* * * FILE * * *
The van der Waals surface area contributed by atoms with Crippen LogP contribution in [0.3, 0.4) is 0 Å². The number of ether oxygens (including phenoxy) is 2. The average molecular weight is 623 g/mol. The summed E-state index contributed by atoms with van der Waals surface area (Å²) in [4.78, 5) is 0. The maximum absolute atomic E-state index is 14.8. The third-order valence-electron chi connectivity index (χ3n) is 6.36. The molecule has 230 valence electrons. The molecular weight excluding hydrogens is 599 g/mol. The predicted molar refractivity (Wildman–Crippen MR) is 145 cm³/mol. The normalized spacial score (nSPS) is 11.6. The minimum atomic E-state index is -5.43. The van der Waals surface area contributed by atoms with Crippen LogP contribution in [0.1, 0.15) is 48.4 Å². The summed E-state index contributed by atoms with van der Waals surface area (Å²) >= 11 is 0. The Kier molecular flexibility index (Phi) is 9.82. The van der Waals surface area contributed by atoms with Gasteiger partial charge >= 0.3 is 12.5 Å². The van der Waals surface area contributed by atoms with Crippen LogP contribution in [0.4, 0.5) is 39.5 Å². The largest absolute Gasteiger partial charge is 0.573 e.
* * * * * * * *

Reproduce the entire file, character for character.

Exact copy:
The van der Waals surface area contributed by atoms with Crippen LogP contribution in [0.3, 0.4) is 0 Å². The number of ether oxygens (including phenoxy) is 2. The average molecular weight is 623 g/mol. The summed E-state index contributed by atoms with van der Waals surface area (Å²) in [4.78, 5) is 0. The maximum absolute atomic E-state index is 14.8. The third-order valence-electron chi connectivity index (χ3n) is 6.36. The molecule has 230 valence electrons. The molecular weight excluding hydrogens is 599 g/mol. The predicted molar refractivity (Wildman–Crippen MR) is 145 cm³/mol. The normalized spacial score (nSPS) is 11.6. The minimum atomic E-state index is -5.43. The van der Waals surface area contributed by atoms with Crippen LogP contribution in [0.1, 0.15) is 48.4 Å². The summed E-state index contributed by atoms with van der Waals surface area (Å²) >= 11 is 0. The Kier molecular flexibility index (Phi) is 9.82. The van der Waals surface area contributed by atoms with Gasteiger partial charge >= 0.3 is 12.5 Å². The van der Waals surface area contributed by atoms with Crippen LogP contribution in [0.4, 0.5) is 39.5 Å². The largest absolute Gasteiger partial charge is 0.573 e.